Easterling v. State of CT Dept of Corr
RULING granting in part and denying in part 116 Motion to Strike. Signed by Judge Janet C. Hall on 5/5/2011. (Simpson, T.)
UNITED STATES DISTRICT COURT
DISTRICT OF CONNECTICUT
STATE OF CONNECTICUT,
DEPARTMENT OF CORRECTION,
CIVIL ACTION NO.
MAY 5, 2011
RULING RE: PLAINTIFF’S MOTION TO STRIKE DEFENDANT’S AFFIRMATIVE
DEFENSES [Doc. No. 116]
Plaintiff Cherie Easterling filed her Complaint in this action on May 30, 2008.
Compl. (Doc. No. 1). On August 11, 2008, the defendant, the State of Connecticut
Department of Correction (“DOC”), filed a Motion to Dismiss (Doc. No. 20), which the
court denied on February 9, 2009 (Doc. No. 50). The DOC’s Answer was due by
February 24, 2009. See Fed. R. Civ. P. 12(a)(4)(A). More than 20 months later, on
November 2, 2010, the DOC filed its Answer, which asserted eight affirmative defenses.
Doc. No. 109. On November 23, 2010, Easterling timely filed a Motion to Strike seven
of the DOC’s affirmative defenses. See Doc. No. 116.
“A court may . . . extend the time to answer for ‘good cause,’ but when there is a
request for such an extension after the time to answer has expired, a party must file a
motion demonstrating that its failure to act was the result of “excusable neglect.”
Yahoo, Inc. v. Nakchan, No. 08 Civ. 4581(LTS)(THK), 2011 WL 666678, *1 (S.D.N.Y.
Feb. 22, 2011); see Fed. R. Civ. P. 6(b)(1)(B). In this case, the DOC has not filed such
a motion. Moreover, the DOC’s opposition to the Motion to Strike does not address the
issue of excusable neglect.
“Although inadvertence, ignorance of the rules, or mistakes construing the rules
do not usually constitute ‘excusable’ neglect, it is clear that ‘excusable neglect’ . . . is a
somewhat ‘elastic concept’ and is not limited strictly to omissions caused by
circumstances beyond the control of the movant.” Yahoo, Inc., 2011 WL 666678, at *2
(quoting Pioneer Inv. Servs. Co. v. Brunswick Assocs. Ltd. Partnership, 507 U.S. 380,
392 (1993)). The determination of excusable neglect “is at bottom an equitable one,
taking account of all relevant circumstances surrounding the party’s omission, including
the danger of prejudice to the non-moving party, the length of the delay and its potential
impact on the proceeding, the reason for the delay, including whether it was within
reasonable control of the movant, and whether the movant acted in good faith.” Yahoo,
Inc., 2011 WL 666678, at *2 (quoting Pioneer Inv. Servs. Co., 507 U.S. at 395).
Easterling contends that the plaintiff class would be prejudiced by permitting the DOC’s
affirmative defenses, because discovery had closed at the time of DOC’s Answer, and
summary judgment briefing had commenced. Mem. in Supp. (Doc. No. 117), at 1. The
court agrees that permitting the affirmative defenses after discovery has closed would
impermissibly prejudice the plaintiff, with the exception of the fourth and seventh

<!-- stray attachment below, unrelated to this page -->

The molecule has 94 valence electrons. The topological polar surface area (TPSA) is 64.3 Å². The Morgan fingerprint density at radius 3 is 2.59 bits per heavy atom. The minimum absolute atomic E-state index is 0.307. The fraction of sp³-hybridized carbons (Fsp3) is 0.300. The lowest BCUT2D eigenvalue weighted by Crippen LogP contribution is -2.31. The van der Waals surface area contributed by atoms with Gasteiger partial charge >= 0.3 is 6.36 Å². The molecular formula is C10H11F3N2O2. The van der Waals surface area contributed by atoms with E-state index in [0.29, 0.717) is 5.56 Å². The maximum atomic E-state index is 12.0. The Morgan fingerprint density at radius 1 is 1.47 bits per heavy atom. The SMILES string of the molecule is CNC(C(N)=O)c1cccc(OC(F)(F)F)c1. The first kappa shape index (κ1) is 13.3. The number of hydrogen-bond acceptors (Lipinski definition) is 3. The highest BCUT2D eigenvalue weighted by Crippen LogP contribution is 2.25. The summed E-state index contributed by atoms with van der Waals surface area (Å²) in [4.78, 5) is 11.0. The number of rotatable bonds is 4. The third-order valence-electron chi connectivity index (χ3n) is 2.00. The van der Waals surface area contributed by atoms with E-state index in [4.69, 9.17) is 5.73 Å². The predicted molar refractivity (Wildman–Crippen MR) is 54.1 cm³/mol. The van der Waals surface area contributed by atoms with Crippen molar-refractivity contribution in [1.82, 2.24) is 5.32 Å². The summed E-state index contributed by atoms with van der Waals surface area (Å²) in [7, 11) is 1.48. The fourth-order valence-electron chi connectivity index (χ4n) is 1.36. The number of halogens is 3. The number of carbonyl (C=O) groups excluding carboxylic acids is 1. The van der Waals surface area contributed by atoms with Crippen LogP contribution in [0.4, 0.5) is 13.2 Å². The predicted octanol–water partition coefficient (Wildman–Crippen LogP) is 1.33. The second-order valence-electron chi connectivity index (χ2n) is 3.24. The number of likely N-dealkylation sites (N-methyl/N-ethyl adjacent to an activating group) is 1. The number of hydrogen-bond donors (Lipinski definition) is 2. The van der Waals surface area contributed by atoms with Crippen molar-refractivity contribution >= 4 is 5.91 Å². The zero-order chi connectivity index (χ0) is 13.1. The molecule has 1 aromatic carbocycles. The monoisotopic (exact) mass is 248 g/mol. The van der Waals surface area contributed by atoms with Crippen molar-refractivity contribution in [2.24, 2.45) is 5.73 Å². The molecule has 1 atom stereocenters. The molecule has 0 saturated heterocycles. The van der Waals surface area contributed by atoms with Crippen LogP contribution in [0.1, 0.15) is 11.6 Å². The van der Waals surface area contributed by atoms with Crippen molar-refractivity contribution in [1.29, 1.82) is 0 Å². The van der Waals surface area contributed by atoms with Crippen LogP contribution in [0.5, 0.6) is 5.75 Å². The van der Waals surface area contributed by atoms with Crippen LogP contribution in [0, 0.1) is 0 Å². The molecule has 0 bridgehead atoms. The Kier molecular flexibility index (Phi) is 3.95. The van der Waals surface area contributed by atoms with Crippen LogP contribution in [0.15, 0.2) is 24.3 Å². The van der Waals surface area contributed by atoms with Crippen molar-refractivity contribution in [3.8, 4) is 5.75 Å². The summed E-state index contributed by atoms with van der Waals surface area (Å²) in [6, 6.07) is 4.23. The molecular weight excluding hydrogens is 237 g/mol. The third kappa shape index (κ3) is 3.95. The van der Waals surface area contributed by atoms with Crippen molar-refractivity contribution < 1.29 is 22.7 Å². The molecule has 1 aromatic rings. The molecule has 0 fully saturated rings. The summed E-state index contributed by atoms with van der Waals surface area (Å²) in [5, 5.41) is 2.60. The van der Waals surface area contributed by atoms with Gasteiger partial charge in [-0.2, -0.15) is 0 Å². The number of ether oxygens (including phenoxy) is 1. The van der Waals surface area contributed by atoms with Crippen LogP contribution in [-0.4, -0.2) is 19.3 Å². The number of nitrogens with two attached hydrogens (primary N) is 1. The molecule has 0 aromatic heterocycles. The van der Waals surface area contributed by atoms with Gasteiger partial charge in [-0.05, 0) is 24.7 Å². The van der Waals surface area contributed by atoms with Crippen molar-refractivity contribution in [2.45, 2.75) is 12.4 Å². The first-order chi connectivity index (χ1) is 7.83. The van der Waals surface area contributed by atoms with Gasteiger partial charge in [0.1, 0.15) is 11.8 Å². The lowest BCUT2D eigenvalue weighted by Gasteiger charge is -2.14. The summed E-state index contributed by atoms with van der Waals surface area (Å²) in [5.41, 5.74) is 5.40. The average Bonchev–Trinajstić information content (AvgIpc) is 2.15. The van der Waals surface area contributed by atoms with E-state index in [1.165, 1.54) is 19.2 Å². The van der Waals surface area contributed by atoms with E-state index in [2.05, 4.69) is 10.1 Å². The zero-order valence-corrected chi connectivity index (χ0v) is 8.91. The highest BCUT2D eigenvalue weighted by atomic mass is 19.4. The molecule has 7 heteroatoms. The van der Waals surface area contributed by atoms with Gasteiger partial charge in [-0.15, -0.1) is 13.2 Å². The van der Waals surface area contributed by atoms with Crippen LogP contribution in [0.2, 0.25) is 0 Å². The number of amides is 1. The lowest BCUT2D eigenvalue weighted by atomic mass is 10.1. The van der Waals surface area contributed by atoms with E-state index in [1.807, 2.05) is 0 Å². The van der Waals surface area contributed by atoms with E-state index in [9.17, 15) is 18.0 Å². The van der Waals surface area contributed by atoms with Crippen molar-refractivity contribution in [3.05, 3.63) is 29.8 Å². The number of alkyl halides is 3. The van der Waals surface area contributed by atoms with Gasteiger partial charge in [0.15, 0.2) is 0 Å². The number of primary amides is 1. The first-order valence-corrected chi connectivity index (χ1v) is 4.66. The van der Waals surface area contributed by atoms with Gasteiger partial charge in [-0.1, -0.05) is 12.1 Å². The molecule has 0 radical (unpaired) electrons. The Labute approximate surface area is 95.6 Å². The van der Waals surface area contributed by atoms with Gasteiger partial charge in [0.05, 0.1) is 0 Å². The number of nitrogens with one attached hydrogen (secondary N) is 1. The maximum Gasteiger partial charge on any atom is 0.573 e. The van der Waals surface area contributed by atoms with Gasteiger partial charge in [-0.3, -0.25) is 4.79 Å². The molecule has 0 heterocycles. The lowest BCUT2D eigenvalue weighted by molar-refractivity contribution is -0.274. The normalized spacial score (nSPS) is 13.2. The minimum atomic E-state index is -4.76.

The DOC’s fourth affirmative defense is that the “plaintiffs have failed to mitigate
their damages.” Answer, at 7. Although merits discovery has closed, damages
The court observes that the first, second, and eighth affirmative defenses do not
constitute valid special defenses within the meaning of Federal Rule of Civil Procedure 8(c), and
the court would have stricken them from the Answer for that reason. Moreover, the DOC failed
to raise its third affirmative defense (exhaustion of administrative remedies) or its fifth affirmative
defense (statute of limitations bar) in opposition to Easterling’s Motion for Summary Judgment.
Easterling does not challenge the sixth affirmative defense (job-relatedness). This
affirmative defense is an explicit part of the statutory scheme for establishing disparate impact,
42 U.S.C. § 2000e-2(k)(1)(A)(i), and the plaintiff has been on notice of this defense from the
outset of litigation.
discovery has not yet occurred, and the court finds the plaintiff would not suffer any
prejudice from the inclusion of this affirmative defense. See Scheduling Order (Doc.
No. 97); Order (Doc. No. 105). Therefore, the court denies the Motion to Strike as to
the fourth affirmative defense, and the defendant may raise this defense during the
damages phase of this litigation.
The DOC’s seventh affirmative defense is that the “plaintiffs’ claims are barred by
the Eleventh Amendment to the U.S. Constitution and by the doctrine of sovereign
immunity.” Answer, at 7. “Eleventh Amendment immunity, like subject matter
jurisdiction, is an issue that may be raised for the first time on appeal.” See Woods v.
Rondout Valley Central Sch. Dist. Bd. of Educ., 466 F.3d 232, 238 (2d Cir. 2006).
Because Eleventh Amendment immunity acts as a “jurisdictional bar,” the defendant
may raise it at any time. Id. at 237. The court denies the Motion to Strike this
In conclusion, the court GRANTS the Motion to Strike [Doc. No. 116] as to
Defendant’s Affirmative Defenses 1, 2, 3, 5, and 8. The court DENIES the Motion to
Strike [Doc. No. 116] as to Defendant’s Affirmatives Defense 4 and 7.
Dated at Bridgeport, Connecticut this 5th day of May, 2011.
_/s/ Janet C. Hall__________________
Janet C. Hall
United States District Judge
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